8. Appropriate protections of rights of others:

In introducing new TLDs, care should be taken to ensure that the rights of third parties are appropriately protected. For example, does the proposal have a plan for name allocation during the start-up phase in a way that protects the legitimate interests of existing domain-name holders, businesses with legally protected names, and others with which conflict is likely? Is there a good mechanism for resolving domain-name disputes?

9. Proposal completeness:

The extent to which they demonstrate realistic business, financial, technical, and operational plans and sound analysis of market needs will be analyzed. Clearly presented proposals that are substantive, detailed, and specific will be preferred.


In compiling our recommendations for the best applications for new TLDs, we had a number of objectives in mind. First, we wanted a variety of types of TLDs reflecting the diversity of the applicant pool and the diverse array of possibilities for new uses of the top level domain name system. In this pursuit, we were guided by ICANN's own understanding of diversity as articulated in the nine criteria. As such, we looked especially towards picking an assortment: TLDs that offered unrestricted access, TLDs that proposed restricted and thematically organized access, and TLDs that experimented with entirely new models of what a TLD could provide.

For all of our picks, stability of the Internet and the domain name system as a whole functioned as a threshold requirement: even if we were enamored with a concept and the business model to support it, if we were not confident that the organization could assure the stability of the Internet and the security of its TLD, we did not include it in our list.

Lastly, we looked for impressive credentials across all nine of ICANN's criteria. Although no one criterion predominated, we did keep the idea of this process as a proof of concept in the not-so-distant background of our calculations. The importance of these first new TLDs in establishing positive and replicable precedent for the continued measured expansion of the TLD system remains a major concern.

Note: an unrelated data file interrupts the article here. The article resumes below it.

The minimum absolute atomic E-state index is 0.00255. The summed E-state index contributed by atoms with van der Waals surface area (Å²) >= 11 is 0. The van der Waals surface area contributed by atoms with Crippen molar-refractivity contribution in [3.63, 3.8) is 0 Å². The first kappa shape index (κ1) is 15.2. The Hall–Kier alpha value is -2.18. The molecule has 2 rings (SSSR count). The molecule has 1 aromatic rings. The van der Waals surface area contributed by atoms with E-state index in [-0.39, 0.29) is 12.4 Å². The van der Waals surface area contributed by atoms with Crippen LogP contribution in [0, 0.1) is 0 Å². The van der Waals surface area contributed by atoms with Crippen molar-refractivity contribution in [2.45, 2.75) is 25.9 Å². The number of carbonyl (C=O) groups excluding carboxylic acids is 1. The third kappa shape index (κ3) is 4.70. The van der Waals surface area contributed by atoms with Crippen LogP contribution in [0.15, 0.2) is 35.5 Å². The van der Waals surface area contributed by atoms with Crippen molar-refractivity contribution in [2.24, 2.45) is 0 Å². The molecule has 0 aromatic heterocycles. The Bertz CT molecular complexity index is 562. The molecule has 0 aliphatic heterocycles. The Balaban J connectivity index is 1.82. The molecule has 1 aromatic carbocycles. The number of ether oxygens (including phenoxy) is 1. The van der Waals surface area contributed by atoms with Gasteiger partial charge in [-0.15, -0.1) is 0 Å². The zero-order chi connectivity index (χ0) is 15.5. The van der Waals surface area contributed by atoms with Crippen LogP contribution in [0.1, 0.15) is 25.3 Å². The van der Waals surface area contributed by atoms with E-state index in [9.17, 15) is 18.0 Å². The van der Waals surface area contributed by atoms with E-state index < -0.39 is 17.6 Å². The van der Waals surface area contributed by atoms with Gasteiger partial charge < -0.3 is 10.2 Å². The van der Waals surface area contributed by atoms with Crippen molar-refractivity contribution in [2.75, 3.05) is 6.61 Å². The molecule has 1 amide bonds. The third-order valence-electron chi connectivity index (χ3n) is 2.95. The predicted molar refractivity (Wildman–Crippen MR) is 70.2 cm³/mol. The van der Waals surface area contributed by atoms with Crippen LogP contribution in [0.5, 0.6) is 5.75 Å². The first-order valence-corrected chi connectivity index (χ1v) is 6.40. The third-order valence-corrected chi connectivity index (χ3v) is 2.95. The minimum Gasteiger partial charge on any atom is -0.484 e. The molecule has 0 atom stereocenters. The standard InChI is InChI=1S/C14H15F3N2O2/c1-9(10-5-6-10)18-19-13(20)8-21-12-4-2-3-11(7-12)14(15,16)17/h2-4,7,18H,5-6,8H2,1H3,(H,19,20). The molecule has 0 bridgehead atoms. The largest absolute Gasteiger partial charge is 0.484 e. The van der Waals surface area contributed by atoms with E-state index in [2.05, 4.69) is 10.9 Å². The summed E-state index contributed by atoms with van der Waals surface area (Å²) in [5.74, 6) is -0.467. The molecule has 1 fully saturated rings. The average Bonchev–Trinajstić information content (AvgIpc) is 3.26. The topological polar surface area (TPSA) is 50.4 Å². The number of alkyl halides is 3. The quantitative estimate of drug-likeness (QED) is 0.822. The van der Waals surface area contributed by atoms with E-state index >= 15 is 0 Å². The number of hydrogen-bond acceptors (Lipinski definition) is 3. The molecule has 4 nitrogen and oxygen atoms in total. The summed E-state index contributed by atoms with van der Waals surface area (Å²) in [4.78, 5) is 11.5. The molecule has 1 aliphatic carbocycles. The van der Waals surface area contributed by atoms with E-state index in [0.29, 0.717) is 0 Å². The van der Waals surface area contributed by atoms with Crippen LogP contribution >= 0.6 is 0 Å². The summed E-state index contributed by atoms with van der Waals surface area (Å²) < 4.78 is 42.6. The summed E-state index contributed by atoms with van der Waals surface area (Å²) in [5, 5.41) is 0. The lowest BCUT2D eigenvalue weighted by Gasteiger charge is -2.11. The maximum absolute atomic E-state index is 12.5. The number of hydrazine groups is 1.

The following is our list. We intend it less as an authoritative guide and more as a heuristic by which we invite you to assess your own judgements of the new TLD pool.

.air: .air is among the finer examples of a restricted and focused TLD. The potential constituency -- the airline business and related industries -- lends itself to easy definition of who is and who is not included and represents a burgeoning sector of the economy. The target sector stands to gain real benefits (safety, efficiency) from the proposal, as the new TLD would provide them with a useful set of functions. The combination of clear constituency and useful service/product makes for a potent business opportunity. The sponsor and registry possess the necessary expertise and have constructed a clear proposal with achievable objectives that fulfill ICANN's interest in restricted TLDs.

.biz (Abacus): Abacus's .biz is the most comprehensive plan of those proposed as alternatives to .com. Again, the registry is established and seems able to execute the ambitious proposal. While the proposal itself is not particularly creative, modeled as it is on the ubiquitous .com, it is a fine example of the generic and open TLDs we evaluated. If the expansion of the TLD hierarchy is motivated in part in order to provide genuine competition to .com, we believe that Abacus's .biz may be in the best position to fulfill that goal and/or test its validity.